On Dec. 6, another Al Jazeera correspondent lost 21 members of his family while reporting from Khan Younis, after an earlier colleague lost 19 family members and yet another lost his wife, son, daughter and grandchild -- and in all cases they were families sheltering in places they thought safe.
Christmas 2023 will be the most-deadly-ever, not only for Palestinian Christians, but also for many Islamic and Jewish citizens who observe the annual internationally-observed and heavily-commercialized season.
But Jews in Israel and worldwide on Dec. 7 launched the first day of their annual Hannukah celebration, highlighted this year by the presence of the Berlin launch at the Brandenburg Gate of German Chancellor Olaf Scholz, who lit the first candle in the land of The Holocaust.
And Christian-oriented Israelis, war or not, will be able to celebrate Christmas on December 25, even if Christian Arabs and others will not be able to make the usual trek to Bethlehem to celebrate the birth of Christ in the location The Bible says he was bornin in a manger and visited at birth by ‘Three Wise Men’ bearing ‘Gold, Frankincense and Myrrh’.
This year’s Yom Kippur – described as one of Israeal’s two ‘High Holy Days’ and also known as ‘Day of Atonement’ and observed on October 7 -- was supposed to have been a holiday when ‘Jews reflected on their sins and asked for forgiveness from God and those they have wronged’ and ‘also believe that God will decide if they will live or die in the year ahead…’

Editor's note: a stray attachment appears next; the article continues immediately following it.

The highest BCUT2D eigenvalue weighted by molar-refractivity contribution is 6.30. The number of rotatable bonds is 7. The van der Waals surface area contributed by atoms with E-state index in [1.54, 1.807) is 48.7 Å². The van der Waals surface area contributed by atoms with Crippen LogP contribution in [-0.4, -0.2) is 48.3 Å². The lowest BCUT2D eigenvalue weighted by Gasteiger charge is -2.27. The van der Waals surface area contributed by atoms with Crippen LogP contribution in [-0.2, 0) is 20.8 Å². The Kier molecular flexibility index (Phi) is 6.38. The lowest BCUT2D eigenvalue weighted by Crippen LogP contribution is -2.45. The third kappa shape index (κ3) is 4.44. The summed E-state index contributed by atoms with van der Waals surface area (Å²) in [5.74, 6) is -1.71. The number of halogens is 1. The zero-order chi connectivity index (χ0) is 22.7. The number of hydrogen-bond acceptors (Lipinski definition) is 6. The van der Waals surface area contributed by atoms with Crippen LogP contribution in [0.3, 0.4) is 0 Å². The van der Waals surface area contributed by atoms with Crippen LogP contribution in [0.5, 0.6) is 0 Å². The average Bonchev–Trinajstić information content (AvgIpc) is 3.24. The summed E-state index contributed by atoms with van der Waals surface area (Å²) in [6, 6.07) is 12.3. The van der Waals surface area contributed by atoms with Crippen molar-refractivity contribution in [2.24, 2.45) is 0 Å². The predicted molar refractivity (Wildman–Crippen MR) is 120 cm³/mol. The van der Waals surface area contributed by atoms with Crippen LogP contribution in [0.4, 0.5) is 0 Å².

Instead, that day saw the costliest battle ever launched by Palestinians in the continuing 75-year War on them by Israel, in their own land and homes, as the occupying force continues pursuing its Mission Impossible of ‘eradicating Hamas forever’, while treating every civilian in Gaza as an armed Palestinian soldier.
But it certainly won’t be a Merry Christmas either for the families and thousands of supporters in Israel concerned about the safety of the 137 citizens and soldiers still held in Gaza (of whom over five dozen have reportedly died but haven’t been identified).
They’re demanding a ceasefire (until their relatives return home) from a very-reluctant Israeli government bent on continuing its bombardment at whatever cost, including lives of Israeli captives. And all of that while the rest of the world gets ready for Christmas 2023.